Jails and prisons in the United States are large and expensive institutions, frequently filling up as more and more people are arrested and incarcerated. In many ways, jails and prisons in the United States are relics of a bygone era, when it was customary to lock up criminals and then release them back into the community without any form of supervision.
Today, jails and prisons in the United States are used primarily to hold prisoners who have been arrested and charged with a crime. Prisoners in the United States are generally kept in custody until their trial, when they may be released on bail or parole.
In the United States, jails and prisons house inmates who have been convicted of a crime. The work that inmates do in jails and prisons ranges from cleaning and maintaining the facility to providing security.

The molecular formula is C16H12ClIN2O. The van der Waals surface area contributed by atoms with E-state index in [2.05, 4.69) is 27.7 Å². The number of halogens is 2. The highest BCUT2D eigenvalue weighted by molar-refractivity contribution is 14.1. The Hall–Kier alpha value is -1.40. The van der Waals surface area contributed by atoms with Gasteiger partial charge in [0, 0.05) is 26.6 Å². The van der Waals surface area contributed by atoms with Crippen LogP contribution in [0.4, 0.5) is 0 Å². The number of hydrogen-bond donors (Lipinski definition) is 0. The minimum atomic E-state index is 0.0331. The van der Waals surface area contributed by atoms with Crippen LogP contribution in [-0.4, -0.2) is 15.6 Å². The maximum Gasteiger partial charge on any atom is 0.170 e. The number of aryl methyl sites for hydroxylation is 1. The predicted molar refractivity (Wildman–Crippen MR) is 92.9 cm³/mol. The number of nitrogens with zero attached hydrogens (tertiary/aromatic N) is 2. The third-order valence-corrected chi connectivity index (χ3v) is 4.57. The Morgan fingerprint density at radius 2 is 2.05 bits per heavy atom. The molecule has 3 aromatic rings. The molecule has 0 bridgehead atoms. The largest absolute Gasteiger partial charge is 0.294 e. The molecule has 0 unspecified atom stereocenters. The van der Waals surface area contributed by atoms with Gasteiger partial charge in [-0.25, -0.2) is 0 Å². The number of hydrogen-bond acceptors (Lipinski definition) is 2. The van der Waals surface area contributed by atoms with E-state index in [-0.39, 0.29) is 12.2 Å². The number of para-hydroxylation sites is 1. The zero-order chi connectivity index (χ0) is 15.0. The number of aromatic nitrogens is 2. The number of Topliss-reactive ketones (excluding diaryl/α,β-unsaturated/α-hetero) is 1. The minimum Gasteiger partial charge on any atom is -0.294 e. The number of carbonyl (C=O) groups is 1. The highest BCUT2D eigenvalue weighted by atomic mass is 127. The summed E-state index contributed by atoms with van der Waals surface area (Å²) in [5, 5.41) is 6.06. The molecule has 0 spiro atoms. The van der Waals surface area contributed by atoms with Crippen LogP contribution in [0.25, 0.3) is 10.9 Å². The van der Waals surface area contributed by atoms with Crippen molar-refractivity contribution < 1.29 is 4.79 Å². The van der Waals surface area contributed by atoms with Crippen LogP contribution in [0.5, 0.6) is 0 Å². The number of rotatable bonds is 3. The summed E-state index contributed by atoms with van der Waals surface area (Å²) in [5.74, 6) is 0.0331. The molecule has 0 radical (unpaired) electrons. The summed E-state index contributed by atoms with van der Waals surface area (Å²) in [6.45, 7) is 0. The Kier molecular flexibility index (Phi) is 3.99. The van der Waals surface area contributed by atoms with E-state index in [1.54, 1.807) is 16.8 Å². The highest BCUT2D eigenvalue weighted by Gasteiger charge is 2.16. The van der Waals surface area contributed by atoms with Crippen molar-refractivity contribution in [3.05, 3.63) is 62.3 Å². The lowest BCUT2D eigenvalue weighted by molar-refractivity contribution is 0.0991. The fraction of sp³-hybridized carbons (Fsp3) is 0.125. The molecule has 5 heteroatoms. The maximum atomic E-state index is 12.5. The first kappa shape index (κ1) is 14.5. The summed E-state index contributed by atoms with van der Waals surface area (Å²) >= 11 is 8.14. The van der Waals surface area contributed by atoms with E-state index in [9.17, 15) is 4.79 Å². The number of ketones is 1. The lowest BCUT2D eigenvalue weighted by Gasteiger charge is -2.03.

Inmates who are serving time in jail or prison typically receive a daily allowance, which is intended to cover the costs of food, clothing, and other necessities. Inmates who are serving time for a nonviolent offense may receive a lower allowance than inmates who are serving time for a more serious offense.
Inmates who are serving time in jail or prison are typically required to work, although some inmates may be allowed to work part-time. Listing